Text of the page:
A large and low latency L2 cache isn't enough, however. Intel also equipped the Pentium M with a fairly sophisticated (at the time) branch prediction unit. With each mispredicted branch, you end up with a large number of wasted clock cycles and that translates into wasted power - so beef up the branch predictor and make sure that you hardly ever mispredict anything in the name of power.

The next thing to tackle was chip layout. Normally, CPUs are designed to exploit the fastest possible circuits within the microprocessor, but in the eyes of the power conscious, any circuit that could run faster than what it needed was wasting power. So, the Pentium M became the first Intel CPU designed with a clock speed wall in mind. Intel would have to rely on their manufacturing to ramp up clock speed from one generation to the next. This is why it took the move from 130nm down to 90nm for the Pentium M to hit 2.0GHz even though it launched at 1.6GHz.

There were other advancements made to the core to improve performance, things like micro-ops fusion and a dedicated stack manager are also at play. We've talked in detail about all of the features that went into the first Pentium M and its later 90nm revision (Dothan), but the end result is a CPU that is highly competitive with the Athlon 64 and the Pentium 4 in notebooks.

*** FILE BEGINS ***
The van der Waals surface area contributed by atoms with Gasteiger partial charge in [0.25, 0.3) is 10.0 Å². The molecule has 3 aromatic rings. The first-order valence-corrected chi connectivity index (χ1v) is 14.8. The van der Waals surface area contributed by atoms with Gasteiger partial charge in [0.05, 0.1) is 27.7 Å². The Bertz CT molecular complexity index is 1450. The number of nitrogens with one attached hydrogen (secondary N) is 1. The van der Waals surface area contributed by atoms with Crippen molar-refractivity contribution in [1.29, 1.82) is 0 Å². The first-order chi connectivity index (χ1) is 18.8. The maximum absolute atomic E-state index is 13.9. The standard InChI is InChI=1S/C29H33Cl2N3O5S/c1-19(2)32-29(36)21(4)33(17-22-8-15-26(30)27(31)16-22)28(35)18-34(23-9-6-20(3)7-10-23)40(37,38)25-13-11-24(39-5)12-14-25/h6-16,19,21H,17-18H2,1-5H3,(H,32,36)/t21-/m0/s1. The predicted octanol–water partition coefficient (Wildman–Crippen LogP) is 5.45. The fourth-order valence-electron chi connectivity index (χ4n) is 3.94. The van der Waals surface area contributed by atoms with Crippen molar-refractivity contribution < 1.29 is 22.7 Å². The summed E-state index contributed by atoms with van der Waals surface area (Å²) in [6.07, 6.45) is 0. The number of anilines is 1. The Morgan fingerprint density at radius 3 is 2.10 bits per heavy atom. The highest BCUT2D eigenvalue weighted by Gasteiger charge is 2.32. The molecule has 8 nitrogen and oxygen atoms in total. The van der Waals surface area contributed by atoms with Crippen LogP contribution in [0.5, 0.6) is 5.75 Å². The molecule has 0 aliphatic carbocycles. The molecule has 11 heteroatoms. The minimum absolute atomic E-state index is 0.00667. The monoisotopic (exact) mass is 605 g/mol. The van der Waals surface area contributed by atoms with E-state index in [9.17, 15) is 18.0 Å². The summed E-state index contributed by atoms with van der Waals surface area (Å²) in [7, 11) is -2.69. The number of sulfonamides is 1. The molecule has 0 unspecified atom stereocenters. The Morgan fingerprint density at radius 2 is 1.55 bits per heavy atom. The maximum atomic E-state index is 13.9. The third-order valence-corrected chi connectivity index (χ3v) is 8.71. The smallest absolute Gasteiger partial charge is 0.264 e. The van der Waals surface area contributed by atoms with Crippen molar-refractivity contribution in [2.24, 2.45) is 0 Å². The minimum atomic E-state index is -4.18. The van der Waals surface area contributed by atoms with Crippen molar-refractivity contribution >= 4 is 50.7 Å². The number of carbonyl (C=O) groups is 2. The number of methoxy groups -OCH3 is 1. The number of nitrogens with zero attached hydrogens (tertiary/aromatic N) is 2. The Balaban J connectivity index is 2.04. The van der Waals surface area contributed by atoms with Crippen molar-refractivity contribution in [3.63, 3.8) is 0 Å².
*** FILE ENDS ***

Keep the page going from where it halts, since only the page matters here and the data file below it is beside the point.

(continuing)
Take the first Pentium Ms for example; at 1.6GHz, the first Pentium Ms were faster than 2.66GHz Pentium 4s in notebooks in business and content creation applications. More recently, the first 2.0GHz Pentium Ms based on the Dothan core managed to outperform the Pentium 4 3.2GHz and the Athlon 64 3000+. Pretty impressive for a notebook platform, but what happens when you make the move to the desktop world?

On the desktop, the Pentium 4 runs at higher clock speeds, as does the Athlon 64. Both the Pentium 4 and Athlon 64 have dual channel DDR platforms on the desktop, unlike the majority of notebooks out there. Does the Pentium M have what it takes to be as competitive on the desktop as it is in the mobile sector? Now that the first desktop Pentium M motherboards are shipping, that's why this review is here - to find out.

Problem #1: Can't Use Desktop Chipsets
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  • bobsmith1492 - Monday, February 07, 2005 - link

    Granted the T8000 here is an Intel fanboy, but please notice Anand was comparing clock-for-clock. Reply
  • T8000 - Monday, February 07, 2005 - link

    There is one big difference between this review and the reviews where the Pentium M did very well: CLOCKSPEED!

    While others where able to get over 2.8 Ghz with aircooling, Anand got just 2.4 Ghz. This may be a coincidence, but it is the difference between surprisingly good performance and a few % below others.

    As most of the benchmarks where based on the stock 2 Ghz, the difference became even greater.

    So this review just shows that the stock speed Pentium M performs about 30% less with about 30% less clockspeed than overclocked versions.

    A slightly redesigned version with higher voltages is not extremely unlikely to hit at least 3 Ghz. Combining that with a desktop chipset will result in stellar performance, as the benchmark scores in this review (x1.5) indicate.

    But since there is no slightly redesigned version and Intel has no good reason to make one, the current Pentium M desktops will only appeal to overclockers and silent computing people.

    Also, for some reason, Anand found the 90W TDP of the 2.4 Ghz A64 closer to the 20W of the P-M than to the 110W of the 3.8 Ghz P4.